Opponents of a Nov. 7 ballot question that will ask voters to approve a casino in York County have gone on the offensive, launching a blistering campaign website Wednesday that attacks “Shady Shawn,” a reference to Shawn Scott, the Las Vegas casino developer who would benefit from the project.
The website, wickedshady.com calls into question the ethics and backgrounds of Scott, other casino proponents and chief financial backers.
A political action committee that opposes the casino, A Bad Deal for Maine, funded the campaign website, which features links to dozens of news reports about the regulatory issues faced by Shawn Scott and his associated companies over the last two decades from Maine to Laos and beyond.
The site includes a litany of references to Scott, his sister Lisa Scott, and others who paid for a $4.3 million campaign to gather voter signatures and are also bankrolling the political action committee that supports the casino, Progress for Maine.
Shawn Scott is an international gambling entrepreneur who won voter approval to add slot machines to Bangor’s struggling horse track in 2003. He then sold those rights to Penn National – which still operates what is now Bangor’s successful Hollywood Casino – for $51 million as regulators scrutinized his businesses and associates.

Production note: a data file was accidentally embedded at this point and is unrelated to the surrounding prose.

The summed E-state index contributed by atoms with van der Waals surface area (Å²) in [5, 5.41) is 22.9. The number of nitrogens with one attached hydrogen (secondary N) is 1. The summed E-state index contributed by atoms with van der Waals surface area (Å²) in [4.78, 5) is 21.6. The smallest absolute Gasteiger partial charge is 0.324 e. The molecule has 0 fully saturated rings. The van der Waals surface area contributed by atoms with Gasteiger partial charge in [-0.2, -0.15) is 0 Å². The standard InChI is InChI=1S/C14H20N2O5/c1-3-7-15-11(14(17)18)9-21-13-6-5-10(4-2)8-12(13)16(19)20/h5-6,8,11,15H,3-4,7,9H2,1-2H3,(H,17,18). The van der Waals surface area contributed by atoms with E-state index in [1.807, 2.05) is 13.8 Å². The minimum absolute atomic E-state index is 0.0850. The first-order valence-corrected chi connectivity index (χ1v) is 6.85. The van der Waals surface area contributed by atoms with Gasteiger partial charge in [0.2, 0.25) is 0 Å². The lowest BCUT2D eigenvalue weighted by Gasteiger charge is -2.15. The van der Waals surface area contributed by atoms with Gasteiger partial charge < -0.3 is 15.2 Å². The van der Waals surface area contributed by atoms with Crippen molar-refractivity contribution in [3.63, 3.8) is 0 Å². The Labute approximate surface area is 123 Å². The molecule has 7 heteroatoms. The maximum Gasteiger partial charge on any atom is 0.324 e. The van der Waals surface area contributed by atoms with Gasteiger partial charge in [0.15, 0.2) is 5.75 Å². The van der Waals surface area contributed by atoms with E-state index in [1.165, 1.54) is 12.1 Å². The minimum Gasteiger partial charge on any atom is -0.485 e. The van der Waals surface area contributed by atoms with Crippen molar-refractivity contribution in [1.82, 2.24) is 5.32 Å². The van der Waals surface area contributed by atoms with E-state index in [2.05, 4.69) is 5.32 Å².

Scott has profited from “flipping” racetracks and gambling facilities across the country while being dogged by lawsuits and complaints about his business practices. And questions are now being raised about the campaign in Maine led by his sister.
Maine’s fall ballot question is written in such away that if it is approved by voters, only Shawn Scott or a company controlled by him would be granted the license for a casino in York County, at an as yet undisclosed location.
Those working on the opposition team include long-time conservative operative Roy Lenardson, a former staffer for the Maine Legislature’s Veterans and Legal Affairs Committee, which has jurisdiction over casino gambling. A Waldoboro native and graduate of the University of Southern Maine’s Muskie School of Public Service, Lenardson now runs a political consulting firm from his home in Florida. His out-of-state residence has been highlighted by the pro-casino campaign, which is being managed largely by out-of-state operatives.
Among other things, the casino opposition website calls into question Shawn Scott’s trustworthiness, saying “Shady Shawn is back, dealing his latest shady scheme and trying to pull a fast one on Maine voters.”
A Bad Deal for Maine, the PAC opposing the casino, filed a campaign finance report with the state Wednesday showing the campaign spent about $5,000 developing the website.
The report shows the campaign had received only one cash donation by Sept. 30, from Lenardson for $100, and nearly $27,000 in in-kind services for a poll earlier this year. The poll was paid for by Churchill Downs, which owns a casino in Oxford.
The report also shows the PAC has $14,323 in unpaid debts.
The pro-casino PAC, Progress for Maine, has yet to file its quarterly campaign finance report with the Maine Commission on Governmental Ethics and Election Practices. The report is due by end of day Thursday.
Michael Sherry, a spokesman for Progress for Maine, said the campaign expected to file its report by the deadline.